I converted my blogs from WordPress to static pages generated by Jekyll. There are several reasons why I made the switch:
- No software to update on a regular basis
- No database to setup or configure
- All posts and files are in version control
- Editing posts in Vim, I love vim!
and last but certainly not least
- Speed! Super Zippy Website Performance!
All of the pages on my site are now static, there is practically no server-side, no database calls, no loading of numerous includes or plug-ins, authentication or permissions. Just plain old HTML. And it is wicked fast!
My Google PageSpeed score is now a 96 out of 100. Average page load is <400ms, less than half a second!
I would not recommend running a Jekyll site for everyone, especially if you don’t like the command-line and coding, WordPress is far simpler, but if you are interested, here’s how I converted my blog from WordPress to Jekyll.
This post is about how to get the most out of your web site and make it as fast as possible.
I worked at ETRADE in the early days, for a time I was in charge of Site Performance, we were in an epic battle with Ameritrade to claim the title of fastest on-line broker. Each of us would make crazier claims on ability to trade quicker, I think it got down to two-second guarentees! A big chunk of that time has to do with trades actually going through the clearing house, which has nothing to do with the web site. However it was my job to make sure the web site added the least possible time to the transaction.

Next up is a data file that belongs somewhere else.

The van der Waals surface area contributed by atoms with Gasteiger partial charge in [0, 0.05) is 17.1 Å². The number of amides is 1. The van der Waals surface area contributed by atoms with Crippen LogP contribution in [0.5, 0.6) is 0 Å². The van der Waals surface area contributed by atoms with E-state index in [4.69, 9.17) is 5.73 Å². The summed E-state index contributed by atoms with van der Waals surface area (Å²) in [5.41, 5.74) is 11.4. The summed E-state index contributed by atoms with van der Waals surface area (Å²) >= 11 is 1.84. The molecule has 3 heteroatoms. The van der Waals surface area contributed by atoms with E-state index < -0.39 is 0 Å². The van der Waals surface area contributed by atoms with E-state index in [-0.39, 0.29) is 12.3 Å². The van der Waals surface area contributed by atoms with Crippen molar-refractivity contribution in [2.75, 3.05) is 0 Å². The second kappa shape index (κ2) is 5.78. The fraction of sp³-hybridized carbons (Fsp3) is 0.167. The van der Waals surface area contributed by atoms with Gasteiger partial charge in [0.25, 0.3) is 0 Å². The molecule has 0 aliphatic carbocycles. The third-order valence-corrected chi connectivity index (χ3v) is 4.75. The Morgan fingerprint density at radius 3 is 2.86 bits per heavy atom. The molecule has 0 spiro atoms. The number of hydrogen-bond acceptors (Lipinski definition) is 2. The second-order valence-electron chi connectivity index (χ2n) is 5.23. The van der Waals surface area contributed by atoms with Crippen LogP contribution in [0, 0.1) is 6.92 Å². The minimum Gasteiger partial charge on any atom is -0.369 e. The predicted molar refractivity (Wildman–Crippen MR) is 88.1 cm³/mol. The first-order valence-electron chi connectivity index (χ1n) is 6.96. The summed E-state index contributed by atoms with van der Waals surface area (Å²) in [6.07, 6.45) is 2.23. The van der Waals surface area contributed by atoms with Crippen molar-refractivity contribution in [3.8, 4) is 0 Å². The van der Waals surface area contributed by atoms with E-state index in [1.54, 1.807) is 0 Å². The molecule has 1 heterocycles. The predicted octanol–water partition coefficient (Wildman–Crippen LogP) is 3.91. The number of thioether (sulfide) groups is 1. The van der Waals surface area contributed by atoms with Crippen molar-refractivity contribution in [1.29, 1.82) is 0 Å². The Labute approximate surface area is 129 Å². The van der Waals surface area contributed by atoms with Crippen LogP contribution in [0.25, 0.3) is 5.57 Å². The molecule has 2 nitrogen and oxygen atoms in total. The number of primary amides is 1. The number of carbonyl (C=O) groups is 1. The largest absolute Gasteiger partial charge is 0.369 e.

So besides converting your site to jekyll, here are some tips I’ve picked up along the way to squeeze the most performance out of your website.
Use Text and Fonts for design elements instead of images – Avoid throwing images around just for flair, such as icons, bullets, or headers. Use text and html elements when possible, it may require to change the design slightly, but users will prefer a faster site than a stylish bullet. On my site I use the » as my bullet, small simple and a little style.
Use Sprite Maps if you must have images – A sprite map is a collection of small images, such as icons or tool bars, so if you must use images as decorators on your site, gather them up in a sprite map. This allows the browser to only make one request and retrieve numerous images. Typically the largest time suck is the number of requests a browser has to make to go back to the server and not the file size, this is especially true for mobile.
Use font file instead of Sprite Map – Here’s a really intersesting trick I came across recently, it was to embed your icons, widgets and styles as vector images in a font file. This font file becomes your sprite map, and allows you to easily scale and size icons on the page, since you have all your CSS and text formatting.
If you use JQuery, or other common libraries, load them from Google. The more people who use Google as the host, the more likely it will already be in the user’s cache. I’d love to see the browsers have a local embed built-in and load JQuery from there. Google Library Hosting